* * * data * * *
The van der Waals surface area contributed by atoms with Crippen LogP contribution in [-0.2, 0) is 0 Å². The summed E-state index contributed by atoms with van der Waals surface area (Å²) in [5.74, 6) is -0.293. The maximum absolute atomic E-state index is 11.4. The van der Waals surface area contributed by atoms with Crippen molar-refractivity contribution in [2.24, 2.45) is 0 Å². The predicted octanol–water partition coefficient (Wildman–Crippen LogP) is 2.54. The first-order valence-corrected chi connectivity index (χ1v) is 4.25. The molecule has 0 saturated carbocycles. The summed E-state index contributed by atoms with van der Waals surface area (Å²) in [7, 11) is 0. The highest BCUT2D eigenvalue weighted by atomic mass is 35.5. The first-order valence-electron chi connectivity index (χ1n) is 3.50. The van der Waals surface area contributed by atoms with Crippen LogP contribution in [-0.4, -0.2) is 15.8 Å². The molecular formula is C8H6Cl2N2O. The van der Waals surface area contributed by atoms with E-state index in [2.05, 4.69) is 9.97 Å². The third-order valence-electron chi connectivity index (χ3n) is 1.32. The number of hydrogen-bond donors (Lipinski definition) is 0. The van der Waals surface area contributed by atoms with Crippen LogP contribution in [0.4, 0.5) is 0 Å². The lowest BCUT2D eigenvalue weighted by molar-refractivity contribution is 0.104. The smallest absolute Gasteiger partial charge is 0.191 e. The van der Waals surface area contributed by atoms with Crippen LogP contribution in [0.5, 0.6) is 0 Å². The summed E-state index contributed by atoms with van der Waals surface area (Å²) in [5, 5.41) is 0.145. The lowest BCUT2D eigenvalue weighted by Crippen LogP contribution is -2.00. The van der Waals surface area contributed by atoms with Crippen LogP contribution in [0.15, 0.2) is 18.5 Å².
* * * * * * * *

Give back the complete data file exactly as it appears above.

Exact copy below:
The van der Waals surface area contributed by atoms with Crippen LogP contribution in [-0.2, 0) is 0 Å². The summed E-state index contributed by atoms with van der Waals surface area (Å²) in [5.74, 6) is -0.293. The maximum absolute atomic E-state index is 11.4. The van der Waals surface area contributed by atoms with Crippen molar-refractivity contribution in [2.24, 2.45) is 0 Å². The predicted octanol–water partition coefficient (Wildman–Crippen LogP) is 2.54. The first-order valence-corrected chi connectivity index (χ1v) is 4.25. The molecule has 0 saturated carbocycles. The summed E-state index contributed by atoms with van der Waals surface area (Å²) in [7, 11) is 0. The highest BCUT2D eigenvalue weighted by atomic mass is 35.5. The first-order valence-electron chi connectivity index (χ1n) is 3.50. The van der Waals surface area contributed by atoms with Crippen LogP contribution in [-0.4, -0.2) is 15.8 Å². The molecular formula is C8H6Cl2N2O. The van der Waals surface area contributed by atoms with E-state index in [2.05, 4.69) is 9.97 Å². The third-order valence-electron chi connectivity index (χ3n) is 1.32. The number of hydrogen-bond donors (Lipinski definition) is 0. The van der Waals surface area contributed by atoms with Crippen LogP contribution in [0.4, 0.5) is 0 Å². The lowest BCUT2D eigenvalue weighted by molar-refractivity contribution is 0.104. The smallest absolute Gasteiger partial charge is 0.191 e. The van der Waals surface area contributed by atoms with Crippen LogP contribution in [0.5, 0.6) is 0 Å². The summed E-state index contributed by atoms with van der Waals surface area (Å²) in [5, 5.41) is 0.145. The lowest BCUT2D eigenvalue weighted by Crippen LogP contribution is -2.00. The van der Waals surface area contributed by atoms with Crippen LogP contribution in [0.15, 0.2) is 18.5 Å².